Waste Characterization

WASTE CHARACTERIZATION

Waste Isolation Pilot Plant (WIPP) is permitted for the disposal of TRU waste that is transported to WIPP by a certified transportation program using licensed packages. All TRU waste shipped to WIPP from DOE waste generator sites must be characterized by a WIPP-certified program, in compliance with WIPP’s disposal, packaging and transportation requirements, as outlined in WIPP’s waste acceptance criteria (WAC).

To demonstrate compliance with the transportation and disposal requirements, information about the physical, chemical and radiological properties and packaging of the waste must be known and verified prior to release from a DOE waste generator site. The primary basis for waste characterization is a process known as Acceptable Knowledge (AK). AK is the documentation of all known information on how a TRU waste stream was created and managed and that information is then compiled and documented.

An enhanced AK process has been implemented to meet new WAC requirements and includes chemical compatibility evaluations and a basis of knowledge document to ensure appropriate measures are taken to prevent hazard-characteristic wastes such as ignitable waste.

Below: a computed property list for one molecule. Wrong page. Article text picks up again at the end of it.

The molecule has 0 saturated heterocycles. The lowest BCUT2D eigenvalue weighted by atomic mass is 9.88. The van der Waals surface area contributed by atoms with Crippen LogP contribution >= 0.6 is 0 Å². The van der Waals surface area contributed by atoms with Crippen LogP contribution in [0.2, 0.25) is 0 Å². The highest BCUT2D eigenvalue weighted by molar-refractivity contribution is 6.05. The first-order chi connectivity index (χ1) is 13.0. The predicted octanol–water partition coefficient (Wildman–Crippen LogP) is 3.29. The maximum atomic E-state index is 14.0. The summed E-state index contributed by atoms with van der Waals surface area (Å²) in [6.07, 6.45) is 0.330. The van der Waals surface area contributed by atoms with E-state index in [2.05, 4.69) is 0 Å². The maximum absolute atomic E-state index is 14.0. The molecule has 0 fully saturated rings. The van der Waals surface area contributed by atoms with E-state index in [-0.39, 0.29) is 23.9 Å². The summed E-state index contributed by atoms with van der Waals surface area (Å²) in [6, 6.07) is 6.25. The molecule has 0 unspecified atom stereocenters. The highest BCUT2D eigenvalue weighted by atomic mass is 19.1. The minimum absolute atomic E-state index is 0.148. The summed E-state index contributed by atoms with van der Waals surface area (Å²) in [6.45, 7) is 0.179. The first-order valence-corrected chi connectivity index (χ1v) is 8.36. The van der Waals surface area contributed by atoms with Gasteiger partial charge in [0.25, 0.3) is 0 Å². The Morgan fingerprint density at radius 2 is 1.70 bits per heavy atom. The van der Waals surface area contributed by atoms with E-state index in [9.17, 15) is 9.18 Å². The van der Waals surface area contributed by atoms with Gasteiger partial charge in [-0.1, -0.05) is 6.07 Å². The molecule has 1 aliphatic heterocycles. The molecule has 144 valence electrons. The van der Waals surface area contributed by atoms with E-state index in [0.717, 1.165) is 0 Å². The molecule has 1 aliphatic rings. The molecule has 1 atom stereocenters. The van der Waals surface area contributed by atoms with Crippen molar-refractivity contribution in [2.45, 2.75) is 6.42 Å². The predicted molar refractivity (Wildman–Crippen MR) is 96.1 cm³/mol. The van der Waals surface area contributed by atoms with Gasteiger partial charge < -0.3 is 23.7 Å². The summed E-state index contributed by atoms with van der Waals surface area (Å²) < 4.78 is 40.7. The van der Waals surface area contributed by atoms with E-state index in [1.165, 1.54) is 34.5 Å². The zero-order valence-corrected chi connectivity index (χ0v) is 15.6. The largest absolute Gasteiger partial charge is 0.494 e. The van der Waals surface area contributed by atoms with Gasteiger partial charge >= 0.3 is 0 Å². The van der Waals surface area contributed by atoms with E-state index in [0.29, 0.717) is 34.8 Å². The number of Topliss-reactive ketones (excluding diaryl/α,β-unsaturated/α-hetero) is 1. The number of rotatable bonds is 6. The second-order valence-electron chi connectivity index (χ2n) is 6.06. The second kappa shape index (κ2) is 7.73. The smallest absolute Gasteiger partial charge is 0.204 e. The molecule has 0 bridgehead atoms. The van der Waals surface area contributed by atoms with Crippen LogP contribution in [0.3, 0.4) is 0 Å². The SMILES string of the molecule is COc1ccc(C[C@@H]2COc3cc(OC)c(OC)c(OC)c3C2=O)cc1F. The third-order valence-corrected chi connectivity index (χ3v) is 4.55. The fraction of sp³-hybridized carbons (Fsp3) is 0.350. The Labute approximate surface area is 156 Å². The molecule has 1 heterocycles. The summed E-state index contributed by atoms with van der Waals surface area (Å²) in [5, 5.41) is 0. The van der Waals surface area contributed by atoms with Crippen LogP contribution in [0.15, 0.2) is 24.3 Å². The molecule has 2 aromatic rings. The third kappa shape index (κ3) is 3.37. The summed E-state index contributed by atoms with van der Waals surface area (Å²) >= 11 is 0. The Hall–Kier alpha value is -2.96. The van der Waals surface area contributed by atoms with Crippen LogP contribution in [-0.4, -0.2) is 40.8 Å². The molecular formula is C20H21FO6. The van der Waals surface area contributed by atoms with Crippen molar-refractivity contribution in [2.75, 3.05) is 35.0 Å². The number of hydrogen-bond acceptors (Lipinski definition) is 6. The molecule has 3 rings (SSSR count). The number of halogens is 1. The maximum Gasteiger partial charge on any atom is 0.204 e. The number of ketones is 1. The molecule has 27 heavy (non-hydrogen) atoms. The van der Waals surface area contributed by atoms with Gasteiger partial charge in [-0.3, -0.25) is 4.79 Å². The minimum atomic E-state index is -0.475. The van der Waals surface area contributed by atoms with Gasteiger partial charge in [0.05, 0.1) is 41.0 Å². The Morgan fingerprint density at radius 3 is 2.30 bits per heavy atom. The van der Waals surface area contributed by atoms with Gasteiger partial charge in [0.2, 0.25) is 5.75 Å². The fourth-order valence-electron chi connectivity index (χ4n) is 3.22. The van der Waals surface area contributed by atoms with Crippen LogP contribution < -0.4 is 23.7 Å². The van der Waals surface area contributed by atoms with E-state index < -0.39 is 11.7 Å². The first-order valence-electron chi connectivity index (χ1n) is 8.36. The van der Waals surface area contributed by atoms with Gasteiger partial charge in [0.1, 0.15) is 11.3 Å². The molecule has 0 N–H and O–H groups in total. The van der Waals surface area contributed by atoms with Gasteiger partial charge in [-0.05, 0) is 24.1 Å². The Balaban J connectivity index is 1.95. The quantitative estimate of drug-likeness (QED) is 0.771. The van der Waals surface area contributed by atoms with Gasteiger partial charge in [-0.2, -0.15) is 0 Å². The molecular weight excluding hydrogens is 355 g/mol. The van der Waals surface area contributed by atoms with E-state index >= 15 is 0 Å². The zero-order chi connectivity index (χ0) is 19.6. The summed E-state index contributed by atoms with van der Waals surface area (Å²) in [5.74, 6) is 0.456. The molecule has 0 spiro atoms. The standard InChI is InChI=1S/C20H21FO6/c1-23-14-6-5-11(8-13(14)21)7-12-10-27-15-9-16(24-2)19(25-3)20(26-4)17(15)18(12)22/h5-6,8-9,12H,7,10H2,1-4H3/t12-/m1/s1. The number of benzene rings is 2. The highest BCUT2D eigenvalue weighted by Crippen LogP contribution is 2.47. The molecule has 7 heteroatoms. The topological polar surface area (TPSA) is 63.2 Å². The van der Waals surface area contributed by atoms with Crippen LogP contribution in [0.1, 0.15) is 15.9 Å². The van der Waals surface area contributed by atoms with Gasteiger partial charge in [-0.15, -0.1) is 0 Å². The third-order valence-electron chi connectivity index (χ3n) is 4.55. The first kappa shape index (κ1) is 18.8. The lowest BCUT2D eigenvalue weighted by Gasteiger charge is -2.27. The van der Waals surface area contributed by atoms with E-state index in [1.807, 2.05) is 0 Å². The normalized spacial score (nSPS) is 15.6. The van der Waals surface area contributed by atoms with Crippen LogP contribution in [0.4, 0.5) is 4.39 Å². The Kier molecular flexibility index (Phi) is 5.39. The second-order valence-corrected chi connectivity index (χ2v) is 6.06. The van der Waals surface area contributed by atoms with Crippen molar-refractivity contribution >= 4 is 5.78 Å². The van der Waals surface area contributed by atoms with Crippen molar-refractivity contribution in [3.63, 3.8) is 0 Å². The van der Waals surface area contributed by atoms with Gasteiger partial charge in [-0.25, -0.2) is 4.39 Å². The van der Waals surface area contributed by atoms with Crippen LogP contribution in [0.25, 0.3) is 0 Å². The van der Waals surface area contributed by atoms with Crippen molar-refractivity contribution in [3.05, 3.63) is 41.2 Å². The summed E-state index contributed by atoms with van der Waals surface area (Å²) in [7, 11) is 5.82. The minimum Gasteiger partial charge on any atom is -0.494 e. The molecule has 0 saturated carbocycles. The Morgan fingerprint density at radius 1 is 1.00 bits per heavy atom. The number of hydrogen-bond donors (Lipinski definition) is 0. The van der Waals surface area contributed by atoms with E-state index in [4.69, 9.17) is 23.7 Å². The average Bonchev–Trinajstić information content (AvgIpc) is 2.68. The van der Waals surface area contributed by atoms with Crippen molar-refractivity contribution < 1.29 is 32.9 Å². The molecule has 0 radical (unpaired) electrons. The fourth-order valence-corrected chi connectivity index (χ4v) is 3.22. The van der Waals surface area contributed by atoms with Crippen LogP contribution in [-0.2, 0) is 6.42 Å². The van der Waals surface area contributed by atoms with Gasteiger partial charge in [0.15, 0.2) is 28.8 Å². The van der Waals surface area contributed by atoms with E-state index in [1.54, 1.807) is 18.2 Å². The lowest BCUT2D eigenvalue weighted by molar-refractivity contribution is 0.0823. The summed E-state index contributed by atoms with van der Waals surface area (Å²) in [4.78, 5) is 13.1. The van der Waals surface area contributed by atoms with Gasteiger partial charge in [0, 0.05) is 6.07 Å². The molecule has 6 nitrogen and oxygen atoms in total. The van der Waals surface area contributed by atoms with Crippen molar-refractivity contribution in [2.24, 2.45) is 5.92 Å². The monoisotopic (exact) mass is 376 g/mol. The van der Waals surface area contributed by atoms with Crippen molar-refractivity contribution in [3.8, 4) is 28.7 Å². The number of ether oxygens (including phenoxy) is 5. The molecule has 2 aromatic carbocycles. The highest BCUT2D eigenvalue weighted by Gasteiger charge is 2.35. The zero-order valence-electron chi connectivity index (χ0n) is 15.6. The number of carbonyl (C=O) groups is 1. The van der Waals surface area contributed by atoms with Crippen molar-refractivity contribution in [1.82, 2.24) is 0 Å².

Confirm methods of AK waste characterization may include:

  • Radiological characterization using non-destructive assay or dose-to-curie methods
  • Visual confirmation of items using real-time radiography or visual examination methods
  • Flammable gas analysis to meet transportation requirements

Extensive tracking and DOE approvals throughout the process are in place to ensure that only waste that has been certified to meet the new WAC is shipped to WIPP. Additionally, waste stream profile forms are approved by the DOE Carlsbad Field Office’s National TRU Program and the data supporting the certification of waste is uploaded into the Waste Data System (WDS). TRU waste is tracked in WDS from characterization to shipping and disposal.

In order to ship TRU waste to WIPP, a waste generator site’s waste characterization and transportation program must be DOE-certified, with approval from the New Mexico Environment Department and an initial baseline approval from the EPA. Additional DOE and WIPP oversight is provided by waste generator site technical reviews, which examine work activities performed in preparing waste prior to entering the site’s certified program.

Central Characterization Project

DOE established the Central Characterization Project (CCP) to standardize and provide efficiencies in the characterization and certification process at DOE waste generator sites.

One of those efficiencies is the deployment of mobile loading units (MLUs) and associated teams to assist waste generator sites. MLUs contain the equipment needed to load waste containers into casks for shipment to WIPP. This eliminates the need to develop a DOE-certified loading capacity at each waste generator site.